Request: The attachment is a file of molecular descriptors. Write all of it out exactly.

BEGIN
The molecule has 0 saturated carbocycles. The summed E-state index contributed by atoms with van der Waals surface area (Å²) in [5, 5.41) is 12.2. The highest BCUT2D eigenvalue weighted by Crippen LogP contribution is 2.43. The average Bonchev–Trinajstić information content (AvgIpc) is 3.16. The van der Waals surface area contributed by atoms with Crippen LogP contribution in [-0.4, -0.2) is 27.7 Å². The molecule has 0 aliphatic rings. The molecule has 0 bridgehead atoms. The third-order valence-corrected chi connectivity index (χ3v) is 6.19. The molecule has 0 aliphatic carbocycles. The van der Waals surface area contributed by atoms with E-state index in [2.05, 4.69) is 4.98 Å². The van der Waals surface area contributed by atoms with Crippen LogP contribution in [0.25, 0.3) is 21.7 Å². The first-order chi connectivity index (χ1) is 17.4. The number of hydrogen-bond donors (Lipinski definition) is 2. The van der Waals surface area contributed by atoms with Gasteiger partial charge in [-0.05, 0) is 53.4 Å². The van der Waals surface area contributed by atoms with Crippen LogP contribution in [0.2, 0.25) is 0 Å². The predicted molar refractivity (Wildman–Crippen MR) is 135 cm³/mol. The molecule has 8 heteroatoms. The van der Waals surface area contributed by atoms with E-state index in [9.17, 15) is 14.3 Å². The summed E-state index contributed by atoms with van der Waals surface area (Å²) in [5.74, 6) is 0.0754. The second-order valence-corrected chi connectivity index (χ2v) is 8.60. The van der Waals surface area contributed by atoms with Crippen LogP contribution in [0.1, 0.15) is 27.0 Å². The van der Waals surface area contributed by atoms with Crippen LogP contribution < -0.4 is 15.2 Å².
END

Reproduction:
The molecule has 0 saturated carbocycles. The summed E-state index contributed by atoms with van der Waals surface area (Å²) in [5, 5.41) is 12.2. The highest BCUT2D eigenvalue weighted by Crippen LogP contribution is 2.43. The average Bonchev–Trinajstić information content (AvgIpc) is 3.16. The van der Waals surface area contributed by atoms with Crippen LogP contribution in [-0.4, -0.2) is 27.7 Å². The molecule has 0 aliphatic rings. The molecule has 0 bridgehead atoms. The third-order valence-corrected chi connectivity index (χ3v) is 6.19. The molecule has 0 aliphatic carbocycles. The van der Waals surface area contributed by atoms with E-state index in [2.05, 4.69) is 4.98 Å². The van der Waals surface area contributed by atoms with Crippen LogP contribution in [0.25, 0.3) is 21.7 Å². The first-order chi connectivity index (χ1) is 17.4. The number of hydrogen-bond donors (Lipinski definition) is 2. The van der Waals surface area contributed by atoms with Gasteiger partial charge in [-0.05, 0) is 53.4 Å². The van der Waals surface area contributed by atoms with Crippen LogP contribution in [0.2, 0.25) is 0 Å². The predicted molar refractivity (Wildman–Crippen MR) is 135 cm³/mol. The molecule has 8 heteroatoms. The van der Waals surface area contributed by atoms with E-state index in [9.17, 15) is 14.3 Å². The summed E-state index contributed by atoms with van der Waals surface area (Å²) in [5.74, 6) is 0.0754. The second-order valence-corrected chi connectivity index (χ2v) is 8.60. The van der Waals surface area contributed by atoms with Crippen LogP contribution in [0.1, 0.15) is 27.0 Å². The van der Waals surface area contributed by atoms with Crippen LogP contribution < -0.4 is 15.2 Å².